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From The Courier Mail:

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http://www.couriermail.com.au/news/b...78d04b57b8ecd8

NSW's southwest rail link to open soon
JANUARY 01, 2015

THOUSANDS of commuters in Sydney's southwest will soon have access to new rail stations, which will open a year ahead of schedule

TWO stations - at Leppington and Edmundson Park - will open on February 8 after more than three years of construction and months of testing.

Eight trains will run every 30 minutes from Liverpool to Leppington, stopping at Edmundson Park and Glenfield.

Commuters will be able to change trains to connect with services across Sydney, including the CBD and Parramatta.

NSW Premier Mike Baird says the South West Rail Link opens $300 million under budget.

"The good news is, we have found the money, done the construction and testing, now it's under way," he said on Thursday.

"It's what southwestern Sydney needs."

Parking spaces will open alongside the stations and new bus routes will include the stations as stops
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Old January 15th, 2015, 04:49 PM   #354
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You can now track the progress of the TBMs on the North West Rail Link.


Screen Shot 2014-12-28 at 8.26.49 pm by buildbigger1, on Flickr

http://nwrail.transport.nsw.gov.au/TBM-Tracker
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Old January 15th, 2015, 05:41 PM   #355
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How many km left to build?
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Old January 15th, 2015, 05:52 PM   #356
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How many km left to build?
Still a long way to go. There's 15km worth of tunnels and only a couple of km's at each starting point has been done so far. All four TBMs are in the ground now so the pace should pick up.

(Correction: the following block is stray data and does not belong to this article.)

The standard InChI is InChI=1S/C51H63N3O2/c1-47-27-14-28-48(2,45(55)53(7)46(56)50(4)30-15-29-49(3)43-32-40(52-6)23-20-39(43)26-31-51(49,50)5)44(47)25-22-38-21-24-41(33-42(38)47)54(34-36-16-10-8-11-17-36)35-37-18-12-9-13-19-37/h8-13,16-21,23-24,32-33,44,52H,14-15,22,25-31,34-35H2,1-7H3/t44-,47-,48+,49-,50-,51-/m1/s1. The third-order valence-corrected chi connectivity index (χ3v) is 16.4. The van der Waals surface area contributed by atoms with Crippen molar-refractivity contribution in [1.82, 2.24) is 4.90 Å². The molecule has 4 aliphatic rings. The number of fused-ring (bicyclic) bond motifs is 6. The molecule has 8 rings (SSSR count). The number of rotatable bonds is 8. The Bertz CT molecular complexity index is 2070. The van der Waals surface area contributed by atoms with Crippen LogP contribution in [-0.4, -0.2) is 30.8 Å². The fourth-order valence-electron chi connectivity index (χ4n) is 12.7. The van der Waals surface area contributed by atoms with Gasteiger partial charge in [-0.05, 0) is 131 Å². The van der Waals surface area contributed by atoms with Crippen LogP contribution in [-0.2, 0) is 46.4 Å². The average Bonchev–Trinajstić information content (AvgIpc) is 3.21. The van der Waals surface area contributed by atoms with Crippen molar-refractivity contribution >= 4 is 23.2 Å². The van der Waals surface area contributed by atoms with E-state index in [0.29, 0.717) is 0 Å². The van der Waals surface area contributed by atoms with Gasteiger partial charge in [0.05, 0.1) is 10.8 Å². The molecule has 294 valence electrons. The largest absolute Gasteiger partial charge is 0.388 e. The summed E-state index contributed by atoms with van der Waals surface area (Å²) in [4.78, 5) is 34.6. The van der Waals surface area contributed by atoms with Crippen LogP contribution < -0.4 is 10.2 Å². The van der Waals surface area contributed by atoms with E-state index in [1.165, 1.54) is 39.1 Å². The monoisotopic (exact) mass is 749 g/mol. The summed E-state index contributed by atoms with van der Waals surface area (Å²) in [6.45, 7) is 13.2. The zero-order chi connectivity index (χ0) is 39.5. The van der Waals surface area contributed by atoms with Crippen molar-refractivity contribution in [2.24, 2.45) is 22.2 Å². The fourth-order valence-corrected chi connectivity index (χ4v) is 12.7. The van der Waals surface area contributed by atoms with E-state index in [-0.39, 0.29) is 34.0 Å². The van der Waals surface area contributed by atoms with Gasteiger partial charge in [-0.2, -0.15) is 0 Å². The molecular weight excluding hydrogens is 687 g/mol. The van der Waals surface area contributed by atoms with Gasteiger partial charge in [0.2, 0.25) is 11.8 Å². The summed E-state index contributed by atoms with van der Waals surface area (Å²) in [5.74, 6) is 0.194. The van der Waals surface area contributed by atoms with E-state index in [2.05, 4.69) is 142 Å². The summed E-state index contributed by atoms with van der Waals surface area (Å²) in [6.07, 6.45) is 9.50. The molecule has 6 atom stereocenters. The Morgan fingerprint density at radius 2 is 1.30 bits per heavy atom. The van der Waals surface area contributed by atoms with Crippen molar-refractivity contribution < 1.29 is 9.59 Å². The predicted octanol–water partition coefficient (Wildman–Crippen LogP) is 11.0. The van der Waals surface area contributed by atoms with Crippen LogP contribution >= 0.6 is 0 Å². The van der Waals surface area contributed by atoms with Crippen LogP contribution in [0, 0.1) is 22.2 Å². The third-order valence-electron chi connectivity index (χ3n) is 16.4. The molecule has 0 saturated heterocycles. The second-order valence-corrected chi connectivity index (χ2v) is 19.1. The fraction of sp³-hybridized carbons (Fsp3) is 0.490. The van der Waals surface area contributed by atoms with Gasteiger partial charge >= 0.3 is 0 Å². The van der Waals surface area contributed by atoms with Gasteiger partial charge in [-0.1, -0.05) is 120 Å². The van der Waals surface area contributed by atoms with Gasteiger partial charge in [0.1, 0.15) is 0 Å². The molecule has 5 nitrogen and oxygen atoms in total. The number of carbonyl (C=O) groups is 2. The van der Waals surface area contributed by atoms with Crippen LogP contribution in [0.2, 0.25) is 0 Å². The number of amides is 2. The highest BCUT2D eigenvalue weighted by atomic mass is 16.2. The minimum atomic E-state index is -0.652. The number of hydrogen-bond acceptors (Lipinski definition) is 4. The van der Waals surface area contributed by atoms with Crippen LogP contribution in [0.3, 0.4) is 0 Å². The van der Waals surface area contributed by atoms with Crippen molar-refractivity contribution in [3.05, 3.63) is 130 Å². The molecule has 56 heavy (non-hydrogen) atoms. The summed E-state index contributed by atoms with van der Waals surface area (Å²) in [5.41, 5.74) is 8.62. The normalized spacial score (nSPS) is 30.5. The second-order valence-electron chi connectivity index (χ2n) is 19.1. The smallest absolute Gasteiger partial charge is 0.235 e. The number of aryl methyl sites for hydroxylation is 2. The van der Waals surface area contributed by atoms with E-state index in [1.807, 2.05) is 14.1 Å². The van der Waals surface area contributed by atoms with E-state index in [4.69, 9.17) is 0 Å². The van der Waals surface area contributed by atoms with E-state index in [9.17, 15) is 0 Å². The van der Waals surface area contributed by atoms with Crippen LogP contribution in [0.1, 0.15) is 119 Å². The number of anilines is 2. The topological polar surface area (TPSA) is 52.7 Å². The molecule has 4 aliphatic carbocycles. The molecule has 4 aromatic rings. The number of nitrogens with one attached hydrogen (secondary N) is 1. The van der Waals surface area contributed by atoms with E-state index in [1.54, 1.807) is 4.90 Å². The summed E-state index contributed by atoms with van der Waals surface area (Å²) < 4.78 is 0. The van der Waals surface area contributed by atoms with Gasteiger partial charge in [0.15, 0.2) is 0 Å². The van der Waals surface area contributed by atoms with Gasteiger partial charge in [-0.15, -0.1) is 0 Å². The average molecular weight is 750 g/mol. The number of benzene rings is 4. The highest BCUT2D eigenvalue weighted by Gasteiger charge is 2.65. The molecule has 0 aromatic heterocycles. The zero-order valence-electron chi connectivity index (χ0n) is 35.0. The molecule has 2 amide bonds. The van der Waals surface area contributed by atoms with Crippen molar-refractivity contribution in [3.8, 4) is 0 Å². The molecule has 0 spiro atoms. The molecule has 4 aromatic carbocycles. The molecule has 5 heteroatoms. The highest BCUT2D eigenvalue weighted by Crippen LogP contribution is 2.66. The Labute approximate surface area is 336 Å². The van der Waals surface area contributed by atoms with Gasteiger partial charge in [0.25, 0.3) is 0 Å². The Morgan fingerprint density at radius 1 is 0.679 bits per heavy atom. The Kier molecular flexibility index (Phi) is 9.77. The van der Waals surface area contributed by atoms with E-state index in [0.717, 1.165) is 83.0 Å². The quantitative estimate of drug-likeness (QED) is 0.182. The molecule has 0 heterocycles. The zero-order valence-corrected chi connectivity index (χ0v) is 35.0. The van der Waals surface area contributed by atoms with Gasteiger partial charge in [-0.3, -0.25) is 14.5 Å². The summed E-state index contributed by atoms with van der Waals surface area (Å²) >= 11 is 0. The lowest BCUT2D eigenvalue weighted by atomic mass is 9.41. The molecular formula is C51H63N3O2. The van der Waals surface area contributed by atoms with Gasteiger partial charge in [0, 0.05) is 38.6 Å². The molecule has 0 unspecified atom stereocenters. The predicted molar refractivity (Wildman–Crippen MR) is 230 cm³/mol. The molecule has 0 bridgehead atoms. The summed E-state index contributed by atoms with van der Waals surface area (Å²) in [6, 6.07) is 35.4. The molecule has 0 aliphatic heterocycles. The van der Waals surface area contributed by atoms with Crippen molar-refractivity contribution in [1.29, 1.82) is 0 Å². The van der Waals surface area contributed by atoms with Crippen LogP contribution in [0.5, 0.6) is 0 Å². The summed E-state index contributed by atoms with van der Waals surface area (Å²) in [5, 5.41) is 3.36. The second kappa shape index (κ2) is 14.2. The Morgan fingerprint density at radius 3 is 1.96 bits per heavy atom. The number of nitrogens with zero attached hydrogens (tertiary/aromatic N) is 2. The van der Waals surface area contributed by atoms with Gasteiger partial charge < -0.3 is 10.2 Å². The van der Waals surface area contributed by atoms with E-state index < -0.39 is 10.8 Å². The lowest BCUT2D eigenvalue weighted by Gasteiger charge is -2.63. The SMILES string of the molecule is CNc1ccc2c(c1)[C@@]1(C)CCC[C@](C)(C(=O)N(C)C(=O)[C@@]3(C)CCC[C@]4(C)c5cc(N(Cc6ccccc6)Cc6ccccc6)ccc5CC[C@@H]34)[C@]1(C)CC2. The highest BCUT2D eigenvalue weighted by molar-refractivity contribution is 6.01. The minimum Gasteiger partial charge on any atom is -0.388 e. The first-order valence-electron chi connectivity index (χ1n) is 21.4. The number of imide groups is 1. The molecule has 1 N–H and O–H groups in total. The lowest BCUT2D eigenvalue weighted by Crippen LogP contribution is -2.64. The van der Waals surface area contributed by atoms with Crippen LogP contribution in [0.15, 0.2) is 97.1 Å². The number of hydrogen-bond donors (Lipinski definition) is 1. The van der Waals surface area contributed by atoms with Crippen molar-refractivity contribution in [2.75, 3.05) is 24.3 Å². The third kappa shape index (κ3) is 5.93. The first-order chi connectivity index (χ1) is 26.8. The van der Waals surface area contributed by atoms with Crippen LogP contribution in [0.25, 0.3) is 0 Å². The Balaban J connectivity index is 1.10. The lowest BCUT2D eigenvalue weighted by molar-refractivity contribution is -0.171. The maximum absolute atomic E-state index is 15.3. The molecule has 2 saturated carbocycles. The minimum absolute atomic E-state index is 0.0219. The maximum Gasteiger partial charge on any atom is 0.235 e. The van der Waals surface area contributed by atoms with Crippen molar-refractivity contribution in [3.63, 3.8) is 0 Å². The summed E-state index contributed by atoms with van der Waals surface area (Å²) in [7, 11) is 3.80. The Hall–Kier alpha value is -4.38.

Here's a documentary I found on youtube from last year about the project.
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Old January 29th, 2015, 03:53 PM   #357
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Nice map by Mubd.

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I was tinkering with this design last night:



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Old February 8th, 2015, 02:15 PM   #358
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South West Rail Link opened

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Last edited by mw123; February 9th, 2015 at 01:59 AM.
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Old February 8th, 2015, 03:12 PM   #359
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If the two tramway lines connect at Central,will it be possible to create a 3rd line (Randwick High Cross to Dulwich Hill)?
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Old February 8th, 2015, 04:23 PM   #360
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No point in creating a "3rd line"...the number of people who want to travel from the east (Randwick and Kingsford lines) to the inner-west (ie the Dulwich Hill line) would be minimal.
Anyway with our Opal travel card the transfer is free and charged as one journey.
And the new lines will run with different style trams (Alstom) allowing catenary free sections.